A captured ISIS battle flag hangs in a glass case on the wall outside the Ottawa office of the commander of Canada's special forces.
A hard-earned prize from a misunderstood war.
Losing "the colours" is a humiliation for any military unit, a sign the battle, and maybe even the war, has been lost.
The black flag, with white Arabic letters declaring, "There is no God but Allah," is also a startling, visceral reminder of how much of the three-year conflict in northern Iraq has played out away from the public spotlight.
It also raises the question of whether Canada's involvement has run its course.
Canadian special forces look over a Peshmerga observation post in northern Iraq last February. (Ryan Remiorz/Canadian Press)
The Trudeau government committed last June to keep troops in the war-torn country until 2019, but it has never been clear about what those troops would do there once ISIS was expelled.
Just before Christmas, Defence Minister Harjit Sajjan signalled the mission would get another makeover, but was vague on what it would look like.
The question military commanders are grappling with is whether this next phase of the war will fall within the strict political lines laid down by two successive governments.
Special forces troops were mandated to "advise and assist" but not take part in offensive combat alongside the Iraqi army and Kurdish Peshmerga forces. The expulsion of ISIS, also known as Daesh, which fought large conventional battles to hold on to the territory it seized in 2014, did require Canadians to shoot to protect themselves and their allies.
Last fall, Iraqi Prime Minister Haider al-Abadi effectively declared his country's war with ISIS over.
But while ISIS may have been defeated as a military force, it is far from dead, said Maj.-Gen. Mike Rouleau. The commander of Canada's special forces has drafted recommendations for the next steps as they pertain to his troops.
"The threat is going to morph," Rouleau told CBC News in a recent interview.
"What is Daesh going to do next? If they are not landowners with an overt military presence and heavy weapons in the hinterland, we believe they are probably going to go underground."
Going underground would mean the Iraqis and Kurds would have to be taught to fight a counter-insurgency and counterterrorism war, or at the very least, supported in their own elite forces operations.
It is a much more delicate, precise kind of warfare.
"It's much more intelligence-driven," Rouleau said.
"So, it's a slightly different skill set. It's too early for me to tell you whether [the new mission] is going to have a training component to it — or just an advise, assist component. But these are all the things we are looking at."
Combat vs. non-combat
The political debate about whether the special forces were engaged in "combat" in Iraq has dogged the governments of both Stephen Harper and now Justin Trudeau.
The precise — sometimes hair-splitting — explanations boiled down to this: it wasn't considered combat unless Canadian troops planned an operation and took the offensive. Officials have insisted the latter never happened.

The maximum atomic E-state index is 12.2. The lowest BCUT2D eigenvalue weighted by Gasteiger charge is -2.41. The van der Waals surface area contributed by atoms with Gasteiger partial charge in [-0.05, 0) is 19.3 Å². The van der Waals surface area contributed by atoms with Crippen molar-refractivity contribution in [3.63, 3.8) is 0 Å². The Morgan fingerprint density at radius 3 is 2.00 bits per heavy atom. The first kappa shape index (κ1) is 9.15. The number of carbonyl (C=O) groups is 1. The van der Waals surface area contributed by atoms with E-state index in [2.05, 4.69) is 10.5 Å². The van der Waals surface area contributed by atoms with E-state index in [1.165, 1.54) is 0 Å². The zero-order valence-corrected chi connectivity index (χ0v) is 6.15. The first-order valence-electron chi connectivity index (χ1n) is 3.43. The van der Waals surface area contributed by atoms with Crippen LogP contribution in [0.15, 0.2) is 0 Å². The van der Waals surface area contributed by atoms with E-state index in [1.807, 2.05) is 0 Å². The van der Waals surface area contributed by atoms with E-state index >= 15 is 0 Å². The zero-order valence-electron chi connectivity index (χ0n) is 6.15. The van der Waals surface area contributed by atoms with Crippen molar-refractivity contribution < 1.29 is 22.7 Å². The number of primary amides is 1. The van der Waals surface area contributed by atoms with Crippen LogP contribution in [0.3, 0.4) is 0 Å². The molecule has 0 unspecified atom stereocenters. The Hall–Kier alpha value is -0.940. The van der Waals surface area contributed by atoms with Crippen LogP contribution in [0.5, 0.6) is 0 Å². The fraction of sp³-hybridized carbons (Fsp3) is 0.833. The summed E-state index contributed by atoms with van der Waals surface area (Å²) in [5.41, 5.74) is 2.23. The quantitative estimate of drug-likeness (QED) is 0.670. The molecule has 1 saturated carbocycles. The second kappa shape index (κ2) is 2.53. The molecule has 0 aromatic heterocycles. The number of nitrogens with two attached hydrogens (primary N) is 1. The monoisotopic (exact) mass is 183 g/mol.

Avoiding direct combat is something the Canadian government, particularly the Liberal government, has been keen to do.
But counter-insurgency and counterterrorism is all about going on the offensive and even taking pre-emptive action against an enemy.
A resident of Tabqa, Syria, waves an ISIS flag after militants reportedly seized control of an air base near Raqqa in 2014. ISIS has since been defeated in much of Iraq and Syria. (Reuters)
Rouleau visited Iraq last month as part of his assessment.
He would not discuss the specifics of what he is recommending to the chief of the defence staff and by extension the government, but it is becoming evident the mission has reached a fork in the road.
Rouleau said it remains to be seen whether his "options are squarely within the mandate the government gave us."
"At this juncture, I believe they will be under the advise, assist and potentially accompany regime."
Other senior defence officials, speaking on background, said there is also the possibility that the special forces could continue with traditional military training of Iraqis and Kurds.
That would be to ensure Iraqi forces hold together in the future and don't melt away in the face of an enemy, the way they did when ISIS fighters swept out of Syria in 2014 and captured vast swaths of Iraqi territory.
Canada's special forces arrived on the ground in the fall of that year and began training the Peshmerga in conventional battle skills.
But that co-operation came to a screeching halt a few months ago when fighting erupted between independence-minded Kurds and the Iraqi army, which wanted to impose the authority of the central government in Baghdad.
In this 2016 photo, a partially destroyed ISIS banner hangs at the entrance to Qayara, Iraq, where oil wells were set alight by militant fighters attempting to obstruct airstrikes as Iraqi forces took control of the area. (Susannah George/Associated Press)
Aside from training, there is also a large role for Western forces in reconstruction, particularly around recently liberated Mosul, the country's second largest city.
ISIS extremists, as they retreated, sowed many ruined buildings and streets with mines and booby traps. Some estimates last summer suggested it could take up to a decade to rid the city of explosives entirely.
United Nations officials have said Iraq will need a de-mining program similar to the one instituted in Afghanistan, which employed 15,000 people at its peak.
Canada currently has combat engineers training Iraqis in the finer points of dismantling bombs.
A helicopter detachment, two C-130J Hercules transports, intelligence officers and a Role 2 combat hospital are also stationed in Iraq.